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Inspiration For Your Next Escape

The Olympic Games of the Mara

They’re coming home!

Is the grass really greener in Kenya? The wildebeest and Somak Luxury Travel certainly think so, and so do thousands of zebras and a variety of antelope that follow in their trail. If you have witnessed the Wildebeest Migration with your own eyes, then you would probably agree that this is one of the most stirring spectacles in the world. A bit like the Olympic Games really, with all the swimming, jumping, running and moments of jubilation and heartbreak.

Not for the faint-hearted

The route these animals take is not completely without any dangers and they have to overcome many obstacles along the way. They have to cross dangerous – crocodile-infested – rivers, but are also constantly being followed by lions, ready to pounce on the younger, older and injured animals.

Their need for greener pastures is primarily driven by the need to sustain their young. Barely 6 months old (nearly half a million wildebeest are born in the Serengeti each year), they will be accompanying their elders on the long trek north from the Serengeti in Tanzania, across the border to the Masai Mara in Kenya. Many of the older animals don’t make it because of hunger, thirst and just utter exhaustion.

Balloon over migration in Kenya

Organised chaos

It’s nature’s survival of the fittest, fastest and strongest. And what may seem as a chaotic and tumultuous rampage, is actually quite the opposite. Research has shown that these enormous herds are driven by ‘swarm intelligence,’ a collective and coordinated behaviour to act together to get to the ultimate goal. In the wildebeests’ case, the green savannas of the Mara. There is also no obvious leader in the herd, but as you often see in animal behaviour when they are on the move, smaller herds, tend to move around the main, bigger herd. Zebras are able to sustain, because they eat a different part of the grass than the wildebeest.

Close encounters

Bushra Sultan is our MD in the Kenya office, and she still vividly remembers the first time she witnessed the Wildebeest Migration, which was back in 2016 at a crossing spot on the Mara River near Mara Serena Lodge. Describing what she saw, she said: “It’s indescribable, due to the shock and awe of seeing such a huge mass of animals, like a moving carpet on the grassland spotted with zebras, elands and gazelles. It’s a spectacular gathering on the river’s edges. There’s a sense of wonder and admiration knowing that there’s hesitation, but despite this, they’ll eventually take the plunge and face the consequences of broken bones, and of course the predators in and out of the water. You feel like saluting their immense courage.”

She continued: “In search of rain and grass within the ecosystem of The Serengeti and The Masai Mara, the wildebeest move in a cycle to ensure that they don’t miss out on the water and food. Starting off in south Serengeti in Tanzania, between January and early March, they calve and stay on until April to move again after exhausting the food. They are in the west and north during April/May (the rainy season) and move to the Masai Mara in June/July, where they stay until October. They then start the long trek back to Serengeti in November/December. This trek can sometimes be thrown out of balance, subject to delayed rains, which would mean arriving in the Mara later.”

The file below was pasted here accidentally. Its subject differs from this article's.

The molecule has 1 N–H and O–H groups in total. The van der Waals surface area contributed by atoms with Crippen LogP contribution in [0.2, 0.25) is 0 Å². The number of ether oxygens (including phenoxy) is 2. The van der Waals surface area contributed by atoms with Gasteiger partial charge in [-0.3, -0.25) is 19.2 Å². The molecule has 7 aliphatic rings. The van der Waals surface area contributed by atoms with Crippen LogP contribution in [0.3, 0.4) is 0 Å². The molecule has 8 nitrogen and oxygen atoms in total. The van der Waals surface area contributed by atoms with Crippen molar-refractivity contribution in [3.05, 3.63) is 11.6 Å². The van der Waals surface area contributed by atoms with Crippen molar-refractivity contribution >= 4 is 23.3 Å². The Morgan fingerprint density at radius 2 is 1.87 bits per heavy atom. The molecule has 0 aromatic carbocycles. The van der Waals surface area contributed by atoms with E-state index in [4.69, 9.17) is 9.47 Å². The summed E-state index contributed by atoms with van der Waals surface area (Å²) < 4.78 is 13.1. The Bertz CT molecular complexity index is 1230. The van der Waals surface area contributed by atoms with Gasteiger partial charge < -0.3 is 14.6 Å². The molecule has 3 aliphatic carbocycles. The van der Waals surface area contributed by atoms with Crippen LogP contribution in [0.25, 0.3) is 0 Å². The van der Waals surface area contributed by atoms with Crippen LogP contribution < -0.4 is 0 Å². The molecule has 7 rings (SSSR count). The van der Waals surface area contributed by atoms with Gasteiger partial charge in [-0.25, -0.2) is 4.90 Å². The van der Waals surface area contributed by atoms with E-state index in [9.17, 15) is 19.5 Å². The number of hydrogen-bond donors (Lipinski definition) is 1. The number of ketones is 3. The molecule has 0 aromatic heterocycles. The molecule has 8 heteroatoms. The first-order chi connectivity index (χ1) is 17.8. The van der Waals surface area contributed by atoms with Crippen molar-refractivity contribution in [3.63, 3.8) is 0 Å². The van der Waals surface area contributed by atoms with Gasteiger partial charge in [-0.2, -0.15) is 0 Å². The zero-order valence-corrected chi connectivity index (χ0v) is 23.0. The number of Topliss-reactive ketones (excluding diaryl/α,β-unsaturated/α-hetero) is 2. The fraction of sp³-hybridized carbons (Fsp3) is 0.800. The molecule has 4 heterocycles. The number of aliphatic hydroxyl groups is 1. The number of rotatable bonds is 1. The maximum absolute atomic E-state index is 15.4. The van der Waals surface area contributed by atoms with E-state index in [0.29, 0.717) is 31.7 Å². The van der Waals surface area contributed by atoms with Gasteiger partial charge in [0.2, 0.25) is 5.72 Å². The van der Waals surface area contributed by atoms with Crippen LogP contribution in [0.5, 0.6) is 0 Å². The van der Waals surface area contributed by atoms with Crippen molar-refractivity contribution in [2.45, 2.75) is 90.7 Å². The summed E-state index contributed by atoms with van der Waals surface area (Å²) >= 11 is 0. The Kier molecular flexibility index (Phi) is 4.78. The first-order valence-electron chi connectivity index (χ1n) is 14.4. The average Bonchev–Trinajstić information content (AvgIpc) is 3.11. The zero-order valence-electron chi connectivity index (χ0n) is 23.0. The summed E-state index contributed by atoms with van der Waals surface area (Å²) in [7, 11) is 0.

According to Bushra, one of the best spots would be the crossing adjacent to our luxury Ashnil Mara Camp, as the guests can even view the Great Wildebeest Migration from the camp deck. She added: “Kenya has a wealth of other attractions and unique game parks that the guests can visit all year round. Apart from game viewing, we’ve a rich culture, friendly people and delicious cuisine.”

Other migrations in the Somak animal world

India –The agreeable climate of Keoladeo National Park in Rajasthan, India is one of the best places in the world to see migratory birds. The best way to spot birds is to take a rickshaw ride into the park. Our Culinary Delights of the Golden Triangle, spends some time in this wonderful bird watcher’s paradise.

Zanzibar – It’s more like a mini-migration, when you see recently hatched little turtles run for their lives into the safer environment of the ocean in order to avoid predators. Of all the turtles (Green Turtle, Olive Ridley, Loggerhead, Hawksbill, and Leatherback) that can be seen in the warm water around Zanzibar, only the female Green Turtle will come on land to lay her eggs. You can stay at the Melia Zanzibar on the northeast coast and take an excursion to tiny Mnemba Island to see Green Turtles lay their eggs (February to July). To see the hatchlings, you’ll have to return 55-75 days later.

Turtle in Zanzibar

Green Turtle

Somak Luxury Travel Holiday Tip – Wildebeest Migration holiday

We have a special offer – book now and depart next year.
Departing Heathrow 11 July 2022: 1 night Nairobi followed by a 5-night thrilling safari in the world-famous Masai Mara, staying in luxury at the Ashnil Mara Camp, strategically located for where all the action can be witnessed, from £2885 per person, based on two sharing.

Whilst in the Masai Mara, why not indulge in the most iconic safari experience – The Masai Mara Balloon Safari, from only £325 per person. Experience the vastness of the park in a hot air balloon, watching the wildlife below, and enjoy a bush bubbly breakfast on land.

Price includes AMREF Flying Doctors and for each person booked Somak will donate £20 to the Mara Rianda Charitable Trust.

Contact Somak Reservations holidays@somak.co.uk or call 020 8423 3000 to discuss a bespoke itinerary.

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Somak Luxury Travel
Somak House
Harrovian Business Village
Bessborough Road
Harrow On the Hill
HA1 3EX

Tel: +44 20 8423 3000
Fax: +44 20 8423 7700
Email: info@somak.com